5 Things To Consider Before Making Your 2023 IT Budget

​Before you wrap up your final budget for 2023, you should take a good look at your IT budget plan and make sure you are prioritizing the right expenditures. It’s all too easy to just phone in your IT budget, resulting in missed opportunities and setting your business up for disaster in the future.

The easiest way to address your IT budget is simply to work with a managed service provider. Instead of painstakingly researching and addressing the minutia of your IT department, you can hire an entire team of experts to handle your IT service and only add a single budget item to your 2023 Excel spreadsheet.

If you’re going it alone, this article covers 5 essential elements of your 2023 IT budget that all business owners need to consider:

The 3 most common ways to plan IT spending (and why they’re all wrong!)

There are three common ways that small businesses develop IT budgets, and sadly, each usually fails to adequately address your future IT needs.

1)Recycle Last Year’s Budget

If it worked last year, how far off could it be for the coming year? While it is true that your past year’s IT budget allocations are a decent way to come up with a baseline for spending, this method fails to account for growth, new technologies, and changing business environments.

2)The Christmas List

This method involves starting by listing everything you could possibly want from your IT department, separating the “absolutely essential” from the “nice to haves,” and then adding priority line items to your budget until you run out of money or exhaust your list. The problem here is that this method doesn’t help you determine which elements of your IT budget are essential or determine how much your overall budget should be.

3)Make an Educated Guess and Multiply By 2 (or 3!?)

This approach has a simple elegance to it – just guess how much your IT department will need, double or triple that amount, and rest easy knowing that you (probably) won’t exceed it. The problems here should be self evident – this leaves your budget to chance and means your company will be making ad hoc decisions instead of following a plan which supports long-term goals.

​Your budget should align with your company’s overall strategic direction

The problem with each of the previous methods is that they don’t involve strategic planning. They don’t stop and ask “How is my IT department helping my company grow, and what can it do better?” When looked at from a holistic view instead of focusing on short-term needs, the IT budgeting process becomes easier and more effective.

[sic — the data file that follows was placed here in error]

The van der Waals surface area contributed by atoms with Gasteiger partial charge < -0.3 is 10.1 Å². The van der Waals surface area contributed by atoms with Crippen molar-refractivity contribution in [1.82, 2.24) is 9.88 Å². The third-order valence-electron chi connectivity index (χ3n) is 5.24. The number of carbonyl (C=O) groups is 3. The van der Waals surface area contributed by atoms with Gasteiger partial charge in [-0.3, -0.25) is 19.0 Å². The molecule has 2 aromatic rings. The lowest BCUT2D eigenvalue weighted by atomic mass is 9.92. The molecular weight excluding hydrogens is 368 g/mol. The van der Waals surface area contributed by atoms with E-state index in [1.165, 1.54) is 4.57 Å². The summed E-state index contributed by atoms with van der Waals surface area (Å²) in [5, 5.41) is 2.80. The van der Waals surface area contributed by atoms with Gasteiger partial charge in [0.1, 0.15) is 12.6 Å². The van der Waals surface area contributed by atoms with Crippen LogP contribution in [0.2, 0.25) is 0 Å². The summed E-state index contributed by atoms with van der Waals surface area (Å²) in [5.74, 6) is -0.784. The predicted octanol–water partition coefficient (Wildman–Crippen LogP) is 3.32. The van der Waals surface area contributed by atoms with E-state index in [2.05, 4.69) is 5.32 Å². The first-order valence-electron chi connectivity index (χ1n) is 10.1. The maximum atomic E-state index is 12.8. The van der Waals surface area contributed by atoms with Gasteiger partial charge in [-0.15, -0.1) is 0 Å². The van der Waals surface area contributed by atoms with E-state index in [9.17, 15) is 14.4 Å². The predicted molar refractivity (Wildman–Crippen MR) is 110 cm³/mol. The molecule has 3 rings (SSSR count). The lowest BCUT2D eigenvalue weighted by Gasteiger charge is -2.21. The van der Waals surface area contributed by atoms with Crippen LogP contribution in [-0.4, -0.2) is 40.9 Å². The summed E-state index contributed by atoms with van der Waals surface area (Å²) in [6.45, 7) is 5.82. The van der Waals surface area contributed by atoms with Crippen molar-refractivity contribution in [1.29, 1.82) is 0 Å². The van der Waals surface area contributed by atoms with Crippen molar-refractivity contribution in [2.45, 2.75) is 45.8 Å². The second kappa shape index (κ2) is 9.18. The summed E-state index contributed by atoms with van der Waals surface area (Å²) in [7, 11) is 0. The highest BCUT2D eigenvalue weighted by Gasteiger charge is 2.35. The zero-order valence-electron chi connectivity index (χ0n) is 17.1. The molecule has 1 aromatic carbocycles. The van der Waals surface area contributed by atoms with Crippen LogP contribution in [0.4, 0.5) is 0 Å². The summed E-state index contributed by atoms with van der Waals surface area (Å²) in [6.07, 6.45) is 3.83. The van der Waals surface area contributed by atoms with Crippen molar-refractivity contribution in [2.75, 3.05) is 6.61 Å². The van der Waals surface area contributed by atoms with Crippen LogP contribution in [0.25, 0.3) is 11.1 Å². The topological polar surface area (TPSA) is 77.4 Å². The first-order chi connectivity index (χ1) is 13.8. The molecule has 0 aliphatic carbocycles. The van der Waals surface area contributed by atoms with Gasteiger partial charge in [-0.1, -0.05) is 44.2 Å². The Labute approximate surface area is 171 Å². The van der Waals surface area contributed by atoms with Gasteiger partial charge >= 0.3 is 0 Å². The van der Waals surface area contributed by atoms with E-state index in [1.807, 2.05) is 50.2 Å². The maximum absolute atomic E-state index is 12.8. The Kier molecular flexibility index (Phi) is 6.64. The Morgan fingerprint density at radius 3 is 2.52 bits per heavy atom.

We recommend starting with a good IT budgeting template – after all there is no value in reinventing this particular wheel. From there, you should further refine your budget by considering the following 5 criteria:

Managed IT Services by Bristeeri Tech

1)Your budget must include a Backup & Disaster Recovery Plan

One of the quickest ways for your business to fail is to not have an effective Backup & Disaster Recovery (BDR) plan in place. When it comes to daily operations, most modern businesses rely on their IT infrastructure for everything from payroll to scheduling to routing calls, and an outage is devastating.

  • 94% of businesses that suffer catastrophic data loss go out of business within 2 years
  • A 10 day data center outage causes 93% of businesses to fail

Despite these shocking numbers, according to FEMA, 1 in 5 businesses don’t have a BDR plan in place! Put simply, without a BDR, your company is sitting on a time bomb.

For this reason, it is absolutely imperative that your budget include provisions for a backup plan, including both on-site backups and a cloud backup. On-site backups are essential for getting your business back up and running quickly, as restoring your entire network from the cloud can easily take days.

Having a cloud backup is important too – and allows your business to resume operations after a fire or flood. Some cloud backup solutions even include the ability to operate as virtual machines, letting you get back up and running even if your business’s physical network has been damaged or destroyed.

When you’re planning your budget for a BDR, be sure to include time for testing your backups. Since backups are typically stored differentially (only new changes are saved on top of the previous backup) a bad backup can end up corrupting all of your data. It is best practice to verify the integrity of your backups quarterly and perform a test for a full disaster recovery scenario annually. These tests are time consuming and should be budgeted for accordingly. Anticipate allocating 30-40 hours of time to your IT department to run these tests.

Finally, on top of the provisions for backing up and restoring the data itself, you should have a plan that allows your employees to continue working from outside of the office. After all, a backup will be of little use if no one can access the necessary files!

In a perfect world these systems will never be called upon, but in the event that catastrophe does strike, these plans will ensure that your company can weather the storm.

2)Eliminate as much uncertainty from your budget as possible